Thursday, May 14, 2009
But Her Other Majesty Erin Matson changed that. Today she shared with the world that she and three other feminist leaders are running for National NOW office. I am so proud I could spit, and spit I did when the e-mail announcement informed me that I ought to check out their Twitter profile for updates.
The things I do for this woman! Right now, after signing up for the damned thing, I'm going to do more. I'm going to beg each and every reader who is a NOW member in good standing to join me at the NOW National Conference in Indianapolis this June to elect this incredibly smart and talented person to lead an organization that is dear to my heart.....though not nearly as dear as she is.
Wednesday, May 13, 2009
To the left is that lady who has a reality show because she has eight kids, and who is in the news now because her hubby is cheating on her with a younger woman. Or something. I have no idea because I refuse to watch reality programming that does not feature Gordon Ramsay.
I reprint this photograph because it is evidence of a growing phenomenon among ladies of a certain age: The Reverse Mullet. It's Posh Spice in the front and Susan Powter in the back, and it's really hideous.
Addendum: the Urban Dictionary entry advises that this term ought to be reserved for emo dorks like these. I will assert my right to use it for this crazy lady, though, because I think having sextuplets is dumb.
My friend Kristi moved with her then-girlfriend from Minnesota to California some years ago, and when she came back for her first visit, she regaled some of the NOW girls with how much she liked MySpace. "You should really be writing a blog, Shannon," she said. I didn't admit that I had an account already, one that I'd been afraid to access for fear of looking like an aging hipster desperately clinging to what the cool kids like. Kristi was, and is, a decade younger and quite cool. So naturally, I did as she told me and began writing a few little entries on my page.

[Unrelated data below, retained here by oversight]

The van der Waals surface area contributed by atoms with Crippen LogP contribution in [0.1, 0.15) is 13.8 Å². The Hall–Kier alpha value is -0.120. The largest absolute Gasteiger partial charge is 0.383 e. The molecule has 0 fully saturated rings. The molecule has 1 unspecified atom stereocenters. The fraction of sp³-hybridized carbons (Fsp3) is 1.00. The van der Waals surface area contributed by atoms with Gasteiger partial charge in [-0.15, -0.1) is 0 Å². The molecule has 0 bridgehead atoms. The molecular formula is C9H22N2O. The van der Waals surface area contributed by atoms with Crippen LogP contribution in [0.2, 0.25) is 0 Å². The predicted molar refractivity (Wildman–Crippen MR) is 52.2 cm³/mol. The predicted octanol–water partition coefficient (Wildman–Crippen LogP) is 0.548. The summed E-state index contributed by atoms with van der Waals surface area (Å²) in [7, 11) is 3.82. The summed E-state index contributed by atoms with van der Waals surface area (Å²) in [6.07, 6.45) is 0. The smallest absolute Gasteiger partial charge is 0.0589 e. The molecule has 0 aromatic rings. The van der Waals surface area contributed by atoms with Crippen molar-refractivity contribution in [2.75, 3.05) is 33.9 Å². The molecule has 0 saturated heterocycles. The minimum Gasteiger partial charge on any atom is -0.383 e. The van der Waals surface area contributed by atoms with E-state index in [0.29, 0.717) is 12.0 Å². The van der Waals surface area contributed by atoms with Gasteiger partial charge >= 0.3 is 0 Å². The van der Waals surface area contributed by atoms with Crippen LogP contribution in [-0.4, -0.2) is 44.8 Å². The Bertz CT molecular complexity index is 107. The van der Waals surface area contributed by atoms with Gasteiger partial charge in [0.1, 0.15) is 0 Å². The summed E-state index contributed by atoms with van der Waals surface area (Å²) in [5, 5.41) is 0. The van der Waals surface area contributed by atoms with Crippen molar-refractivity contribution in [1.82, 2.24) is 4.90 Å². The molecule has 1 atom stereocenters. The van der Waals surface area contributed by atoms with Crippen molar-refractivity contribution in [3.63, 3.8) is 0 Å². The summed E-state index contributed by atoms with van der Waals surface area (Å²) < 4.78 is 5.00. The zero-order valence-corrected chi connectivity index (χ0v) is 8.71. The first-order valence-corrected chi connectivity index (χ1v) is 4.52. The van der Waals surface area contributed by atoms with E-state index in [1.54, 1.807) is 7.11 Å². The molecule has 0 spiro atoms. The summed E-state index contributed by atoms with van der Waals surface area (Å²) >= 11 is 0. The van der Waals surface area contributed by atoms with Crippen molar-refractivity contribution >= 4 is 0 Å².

This was in the spring of 2006, when a professor named Linda Hirshman hit the road in support of her book Get to Work. I heard her on MPR as I was driving my kids god knows where. I remember nearly killing all three of us as I grew almost maniacal with rage. This bitch actually has the nerve to tell me that I am a failure to feminism? Because I have a Carleton degree and I'm driving around my kids instead of doing the corporate dance, I'm a traitor? And what the fuck is going on with all of her class bullshit? To Hirshman, only those in white collar jobs or academia exist.
So I blogged about it. Here's a bit of what I wrote:
The radio conversation ended with a discussion of the final example in the book, one on which Hirshman feels she can rest her entire argument. A married couple, both doctors, had some kids. The wife decided to stay home and raise the little cretins. The husband felt guilty for working 70 hour weeks, he complained to Hirshman. Why do you work so much, sir? Hirshman asked him. It seems this fellow was a pediatric oncologist who was--no joke--trying to cure childhood cancer. Ah. That's all Hirshman needed. He's curing cancer, she tells us in her book, but she (the mother) never will. I could almost hear Hirshman smirking over the airwaves when she told this tale.
You gotta admit, it's one hell of a Mommy War strike. Who's going to argue with curing childhood cancer? That one could stop any radical housewife in her tracks. But think past the smirk for a minute. Is it possible that this gentleman could work less and help with the children more? I thought the days of lone scientists toiling in dank laboratories died with Louis Pasteur. There are usually large research teams behind these sorts of discoveries. And did anyone ever think that maybe, just maybe, a guy with that level of commitment to his work ought not to have children?